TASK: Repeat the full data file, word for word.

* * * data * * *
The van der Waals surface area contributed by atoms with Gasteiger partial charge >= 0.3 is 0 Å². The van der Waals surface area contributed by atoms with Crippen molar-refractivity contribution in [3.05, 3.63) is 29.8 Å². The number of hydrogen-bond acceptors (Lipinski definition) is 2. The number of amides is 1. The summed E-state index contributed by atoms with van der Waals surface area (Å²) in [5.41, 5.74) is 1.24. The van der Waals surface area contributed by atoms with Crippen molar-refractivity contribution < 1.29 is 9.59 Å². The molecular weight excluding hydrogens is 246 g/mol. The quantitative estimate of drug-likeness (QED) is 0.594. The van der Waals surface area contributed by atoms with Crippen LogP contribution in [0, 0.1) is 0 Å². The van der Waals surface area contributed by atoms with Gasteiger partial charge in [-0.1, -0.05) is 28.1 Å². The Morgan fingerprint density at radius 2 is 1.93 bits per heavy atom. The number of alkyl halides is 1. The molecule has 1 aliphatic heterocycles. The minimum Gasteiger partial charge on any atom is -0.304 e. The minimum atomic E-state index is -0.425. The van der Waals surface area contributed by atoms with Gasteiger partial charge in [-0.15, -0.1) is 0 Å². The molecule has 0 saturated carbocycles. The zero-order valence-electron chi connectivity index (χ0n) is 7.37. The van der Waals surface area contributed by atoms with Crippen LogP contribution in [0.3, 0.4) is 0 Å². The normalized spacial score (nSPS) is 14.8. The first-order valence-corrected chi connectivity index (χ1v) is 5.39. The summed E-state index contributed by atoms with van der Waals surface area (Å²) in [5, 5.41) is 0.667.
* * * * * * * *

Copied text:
The van der Waals surface area contributed by atoms with Gasteiger partial charge >= 0.3 is 0 Å². The van der Waals surface area contributed by atoms with Crippen molar-refractivity contribution in [3.05, 3.63) is 29.8 Å². The number of hydrogen-bond acceptors (Lipinski definition) is 2. The number of amides is 1. The summed E-state index contributed by atoms with van der Waals surface area (Å²) in [5.41, 5.74) is 1.24. The van der Waals surface area contributed by atoms with Crippen molar-refractivity contribution < 1.29 is 9.59 Å². The molecular weight excluding hydrogens is 246 g/mol. The quantitative estimate of drug-likeness (QED) is 0.594. The van der Waals surface area contributed by atoms with Crippen LogP contribution in [0, 0.1) is 0 Å². The van der Waals surface area contributed by atoms with Gasteiger partial charge in [-0.1, -0.05) is 28.1 Å². The Morgan fingerprint density at radius 2 is 1.93 bits per heavy atom. The number of alkyl halides is 1. The molecule has 1 aliphatic heterocycles. The minimum Gasteiger partial charge on any atom is -0.304 e. The minimum atomic E-state index is -0.425. The van der Waals surface area contributed by atoms with Gasteiger partial charge in [-0.15, -0.1) is 0 Å². The molecule has 0 saturated carbocycles. The zero-order valence-electron chi connectivity index (χ0n) is 7.37. The van der Waals surface area contributed by atoms with Crippen LogP contribution in [0.3, 0.4) is 0 Å². The normalized spacial score (nSPS) is 14.8. The first-order valence-corrected chi connectivity index (χ1v) is 5.39. The summed E-state index contributed by atoms with van der Waals surface area (Å²) in [5, 5.41) is 0.667.